Las Posadas, Spanish for “the lodgings,” re-enacts the night when weary travelers Mary and Joseph attempted to find a place to stay and give birth to baby Jesus.
It’s a longtime tradition in Latin America, which takes place during nine days in December leading up to Christmas Eve. On Saturday, a group of 20 people in Billings took part in their own version of Las Posadas, to both recall the past and link it to the present-day immigration crisis.
The 90-minute event, which began and ended in front of Mary Queen of Peace Parish on Billings’ South Side, took walkers on a path that included stops at churches and other public locations. At various stops, volunteers voiced the roles of characters in an interfaith script that represented figures from Christianity, Judaism and Islam: Mary and Joseph, Sarah and Abraham, and Hagar and Ismael.
Carrying sheet music, the group also sang a series of traditional songs along the way, with lyrics that captured the conflicts faced by the characters. At times they sang to taped music, and at other moments, a Capella.
The second annual event was sponsored by Sanctuary Rising, a group of people from different faiths which seeks to spark a useful dialogue about the policies and practices tied to immigrants and refugees.
That dialogue is not about open borders, the Rev. Mike Mulberry, pastor of First Congregational Church, said at the start of the walk. It’s about “a more humane immigration policy going forward.”
Mulberry questioned how a person of faith could be on the other side of the issue at this time of year.
“Whether it’s Hanukkah or whether it’s Christmas, these are people seeking refuge from violence and war very often and economic oppression,” he said. “This is just a time where people of faith need to remember their story. As Joan Maruskin has said, the Bible is the ultimate immigration handbook.”
The first stop, at Living Faith Christian Fellowship, focused on pilgrims Abraham and Sarah, the faith ancestors, who sought a promised land and were refused hospitality by a king. The second stop told the story of Hagar, pregnant with her son, turned out by Abraham and Sarah.
“You shall be a great people,” one of the readers portraying the Angel told Hagar. “God has heard your cry. Hagar, this is the promise, in God you shall find refuge.”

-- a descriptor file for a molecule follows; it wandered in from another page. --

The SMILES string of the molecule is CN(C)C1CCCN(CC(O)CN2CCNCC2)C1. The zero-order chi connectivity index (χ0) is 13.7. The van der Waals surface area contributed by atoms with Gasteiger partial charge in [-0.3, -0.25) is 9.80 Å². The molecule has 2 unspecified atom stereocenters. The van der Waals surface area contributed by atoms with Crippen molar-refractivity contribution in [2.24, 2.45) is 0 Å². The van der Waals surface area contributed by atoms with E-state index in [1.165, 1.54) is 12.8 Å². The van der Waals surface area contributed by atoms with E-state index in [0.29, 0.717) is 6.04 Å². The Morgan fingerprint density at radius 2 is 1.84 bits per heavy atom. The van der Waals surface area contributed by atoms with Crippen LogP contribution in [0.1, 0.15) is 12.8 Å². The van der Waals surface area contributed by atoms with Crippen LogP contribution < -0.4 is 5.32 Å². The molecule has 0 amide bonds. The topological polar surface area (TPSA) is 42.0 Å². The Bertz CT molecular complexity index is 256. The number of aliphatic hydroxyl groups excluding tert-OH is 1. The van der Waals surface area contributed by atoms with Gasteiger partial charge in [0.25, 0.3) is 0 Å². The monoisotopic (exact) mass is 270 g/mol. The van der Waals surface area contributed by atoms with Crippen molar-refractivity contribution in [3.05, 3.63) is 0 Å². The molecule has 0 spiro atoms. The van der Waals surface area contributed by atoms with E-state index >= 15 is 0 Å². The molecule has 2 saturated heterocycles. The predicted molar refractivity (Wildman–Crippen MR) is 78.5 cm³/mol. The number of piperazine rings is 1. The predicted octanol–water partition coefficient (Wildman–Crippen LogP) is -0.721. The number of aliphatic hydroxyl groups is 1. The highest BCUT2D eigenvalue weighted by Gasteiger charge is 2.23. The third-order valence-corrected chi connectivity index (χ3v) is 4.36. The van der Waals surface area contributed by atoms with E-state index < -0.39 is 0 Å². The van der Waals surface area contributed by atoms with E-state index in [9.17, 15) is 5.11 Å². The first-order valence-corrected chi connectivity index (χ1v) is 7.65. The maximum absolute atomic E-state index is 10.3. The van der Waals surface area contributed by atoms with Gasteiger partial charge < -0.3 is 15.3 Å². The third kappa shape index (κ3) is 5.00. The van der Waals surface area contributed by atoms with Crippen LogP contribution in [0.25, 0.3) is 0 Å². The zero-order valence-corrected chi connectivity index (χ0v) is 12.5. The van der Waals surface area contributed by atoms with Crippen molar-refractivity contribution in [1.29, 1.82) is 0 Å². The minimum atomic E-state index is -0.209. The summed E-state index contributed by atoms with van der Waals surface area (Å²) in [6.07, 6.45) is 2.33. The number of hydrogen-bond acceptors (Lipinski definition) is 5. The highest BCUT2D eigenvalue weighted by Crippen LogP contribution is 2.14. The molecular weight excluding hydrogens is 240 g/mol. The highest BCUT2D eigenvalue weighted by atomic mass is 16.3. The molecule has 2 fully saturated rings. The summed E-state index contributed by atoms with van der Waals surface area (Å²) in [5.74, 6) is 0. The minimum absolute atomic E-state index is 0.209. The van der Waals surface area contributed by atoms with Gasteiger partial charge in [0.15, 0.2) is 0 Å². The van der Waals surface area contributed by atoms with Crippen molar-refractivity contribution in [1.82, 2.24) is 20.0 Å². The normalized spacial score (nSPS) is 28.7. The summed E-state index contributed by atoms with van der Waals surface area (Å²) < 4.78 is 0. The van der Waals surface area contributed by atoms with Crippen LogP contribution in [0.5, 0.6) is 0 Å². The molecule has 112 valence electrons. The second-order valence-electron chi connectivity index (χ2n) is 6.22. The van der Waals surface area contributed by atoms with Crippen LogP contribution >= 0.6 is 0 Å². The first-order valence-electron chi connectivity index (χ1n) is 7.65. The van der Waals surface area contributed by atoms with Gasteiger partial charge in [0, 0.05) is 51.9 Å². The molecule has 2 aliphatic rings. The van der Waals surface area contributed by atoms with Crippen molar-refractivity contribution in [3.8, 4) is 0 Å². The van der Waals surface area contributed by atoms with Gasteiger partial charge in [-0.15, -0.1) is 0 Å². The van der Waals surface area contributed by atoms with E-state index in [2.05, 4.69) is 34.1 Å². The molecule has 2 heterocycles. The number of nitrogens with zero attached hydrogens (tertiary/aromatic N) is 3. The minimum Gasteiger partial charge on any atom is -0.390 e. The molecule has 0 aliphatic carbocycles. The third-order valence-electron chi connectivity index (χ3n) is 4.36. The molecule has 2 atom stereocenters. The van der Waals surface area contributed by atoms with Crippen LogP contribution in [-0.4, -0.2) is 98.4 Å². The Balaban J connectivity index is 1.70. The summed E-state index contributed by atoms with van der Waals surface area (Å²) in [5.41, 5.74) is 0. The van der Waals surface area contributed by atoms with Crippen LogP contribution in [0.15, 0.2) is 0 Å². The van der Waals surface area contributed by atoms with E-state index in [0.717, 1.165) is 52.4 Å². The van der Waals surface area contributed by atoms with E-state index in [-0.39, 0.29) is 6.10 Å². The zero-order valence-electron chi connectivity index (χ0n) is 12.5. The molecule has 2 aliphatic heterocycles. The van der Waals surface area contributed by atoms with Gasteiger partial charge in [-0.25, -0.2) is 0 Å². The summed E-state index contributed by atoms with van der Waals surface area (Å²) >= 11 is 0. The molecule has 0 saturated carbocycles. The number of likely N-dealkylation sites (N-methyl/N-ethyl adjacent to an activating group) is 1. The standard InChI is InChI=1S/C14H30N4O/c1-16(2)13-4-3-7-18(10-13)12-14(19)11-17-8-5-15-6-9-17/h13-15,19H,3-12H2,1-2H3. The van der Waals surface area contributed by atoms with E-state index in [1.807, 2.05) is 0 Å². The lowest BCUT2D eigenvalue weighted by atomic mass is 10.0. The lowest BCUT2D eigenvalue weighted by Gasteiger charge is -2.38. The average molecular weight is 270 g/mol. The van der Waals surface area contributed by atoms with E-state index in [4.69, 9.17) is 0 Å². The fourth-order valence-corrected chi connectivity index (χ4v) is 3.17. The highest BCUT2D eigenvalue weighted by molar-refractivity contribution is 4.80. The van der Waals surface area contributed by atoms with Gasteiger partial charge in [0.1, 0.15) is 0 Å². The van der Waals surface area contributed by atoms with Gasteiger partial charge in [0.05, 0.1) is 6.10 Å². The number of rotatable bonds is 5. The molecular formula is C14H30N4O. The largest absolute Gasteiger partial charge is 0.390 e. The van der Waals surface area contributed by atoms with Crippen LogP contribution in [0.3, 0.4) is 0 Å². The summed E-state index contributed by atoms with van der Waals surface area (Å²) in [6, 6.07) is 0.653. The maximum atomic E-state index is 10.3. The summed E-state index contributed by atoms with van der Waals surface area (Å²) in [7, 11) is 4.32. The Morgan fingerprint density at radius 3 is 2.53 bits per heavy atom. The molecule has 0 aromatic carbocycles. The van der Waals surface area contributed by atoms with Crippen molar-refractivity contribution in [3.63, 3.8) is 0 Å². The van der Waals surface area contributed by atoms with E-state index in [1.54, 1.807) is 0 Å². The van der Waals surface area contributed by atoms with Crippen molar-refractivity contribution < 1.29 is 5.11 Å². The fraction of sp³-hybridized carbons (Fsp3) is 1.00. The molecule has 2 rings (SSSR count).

The rest of the stops focused on the difficulties a modern-day Joseph and Mary faced when they sought refuge in Billings at Christmas. The first they knock on a door an ICE (U.S. Immigrant and Customs Enforcement) officer met them.
Joseph told the officer the couple have arrived for Mary’s deportation hearing. They are a simple hard-working couple who came to the country in search of a better life, Joseph said.
Mary told the officer that police arrested her for selling homemade tamales to support her husband and unborn child. She was held for many days until she could be turned over to ICE and will now be deported.
“Please, officer, don’t deport me, I’m pregnant and almost ready to give birth,” Mary said.
At the next stop, Joseph attempted to plead with an elected official to seek help for his wife. Adding a bit of political commentary, the actor, reading the words of the official's aide, told Joseph: “We don’t really know what will happen, but with the politics of scapegoating immigrants growing, we have to keep our constituents happy."
At the fifth stop on Saturday’s walk, at South Side Community Fellowship, the couple agreed they must not give up on the struggle.
“We carry with us the hope of generations to come, so we cannot give up,” Mary said. “Let us seek to stop deportations by seeking refuge in a house of worship.”
In the script, the pastor of a small church invited the couple in and offered them respite and a safe place. The tale also wove Herod and the Magi into the story.
It ended at South Park with a prayer for potential immigrants — from those seeking asylum, refuge and safety around the world to the ones who have been deported.
One of the participants, the Rev. Ken Crouch, retired Billings pastor and a former member of the Billings City Council, said people of faith should be concerned for those seeking to find a better life in a different country.
“It reminds us, through this kind of pilgrimage, that their problems as human beings are our problems, too,” Crouch said.
Herb Karst, of Billings, who joined the walk with his wife, Carol, said the couple is very passionate about the issue.
“I was a child of immigrants,” he said. “This could be my story 115 years ago.”
Karst's Ukrainian grandfather, who brought his family to the United States, left a difficult situation behind. The family wandered through Canada and the United States for 25 years before it finally settled in northern Montana where the members farmed for many years.
Karst said he was born to a relatively comfortable life. As farmers, his family wasn’t rich, but they were safe and happy.
“I didn’t deserve that, it was luck,” he said. “We have to more to help others find better lives.”